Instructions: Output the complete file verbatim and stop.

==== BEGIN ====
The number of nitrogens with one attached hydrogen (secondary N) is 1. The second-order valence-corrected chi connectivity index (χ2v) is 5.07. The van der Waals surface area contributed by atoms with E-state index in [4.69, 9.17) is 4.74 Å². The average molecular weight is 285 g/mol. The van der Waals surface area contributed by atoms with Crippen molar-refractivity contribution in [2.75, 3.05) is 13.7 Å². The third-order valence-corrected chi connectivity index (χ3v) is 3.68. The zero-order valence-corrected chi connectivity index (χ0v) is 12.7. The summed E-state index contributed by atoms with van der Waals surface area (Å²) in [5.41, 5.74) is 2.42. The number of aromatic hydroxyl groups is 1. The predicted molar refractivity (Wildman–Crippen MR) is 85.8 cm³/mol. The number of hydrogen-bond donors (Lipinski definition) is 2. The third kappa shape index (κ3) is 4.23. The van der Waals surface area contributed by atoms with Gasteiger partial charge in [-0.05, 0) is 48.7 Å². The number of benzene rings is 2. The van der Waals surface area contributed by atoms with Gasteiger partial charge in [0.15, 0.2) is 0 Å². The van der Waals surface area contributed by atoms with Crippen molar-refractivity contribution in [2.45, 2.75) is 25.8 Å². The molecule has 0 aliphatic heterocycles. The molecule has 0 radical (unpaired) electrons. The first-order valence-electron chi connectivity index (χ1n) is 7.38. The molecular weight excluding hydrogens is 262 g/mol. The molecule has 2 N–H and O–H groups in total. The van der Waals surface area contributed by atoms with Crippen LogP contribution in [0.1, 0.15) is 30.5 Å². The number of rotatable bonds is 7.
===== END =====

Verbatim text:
The number of nitrogens with one attached hydrogen (secondary N) is 1. The second-order valence-corrected chi connectivity index (χ2v) is 5.07. The van der Waals surface area contributed by atoms with E-state index in [4.69, 9.17) is 4.74 Å². The average molecular weight is 285 g/mol. The van der Waals surface area contributed by atoms with Crippen molar-refractivity contribution in [2.75, 3.05) is 13.7 Å². The third-order valence-corrected chi connectivity index (χ3v) is 3.68. The zero-order valence-corrected chi connectivity index (χ0v) is 12.7. The summed E-state index contributed by atoms with van der Waals surface area (Å²) in [5.41, 5.74) is 2.42. The number of aromatic hydroxyl groups is 1. The predicted molar refractivity (Wildman–Crippen MR) is 85.8 cm³/mol. The number of hydrogen-bond donors (Lipinski definition) is 2. The third kappa shape index (κ3) is 4.23. The van der Waals surface area contributed by atoms with Gasteiger partial charge in [-0.05, 0) is 48.7 Å². The number of benzene rings is 2. The van der Waals surface area contributed by atoms with Gasteiger partial charge in [0.15, 0.2) is 0 Å². The van der Waals surface area contributed by atoms with Crippen molar-refractivity contribution in [2.45, 2.75) is 25.8 Å². The molecule has 0 aliphatic heterocycles. The molecule has 0 radical (unpaired) electrons. The first-order valence-electron chi connectivity index (χ1n) is 7.38. The molecular weight excluding hydrogens is 262 g/mol. The molecule has 2 N–H and O–H groups in total. The van der Waals surface area contributed by atoms with Crippen LogP contribution in [0.1, 0.15) is 30.5 Å². The number of rotatable bonds is 7.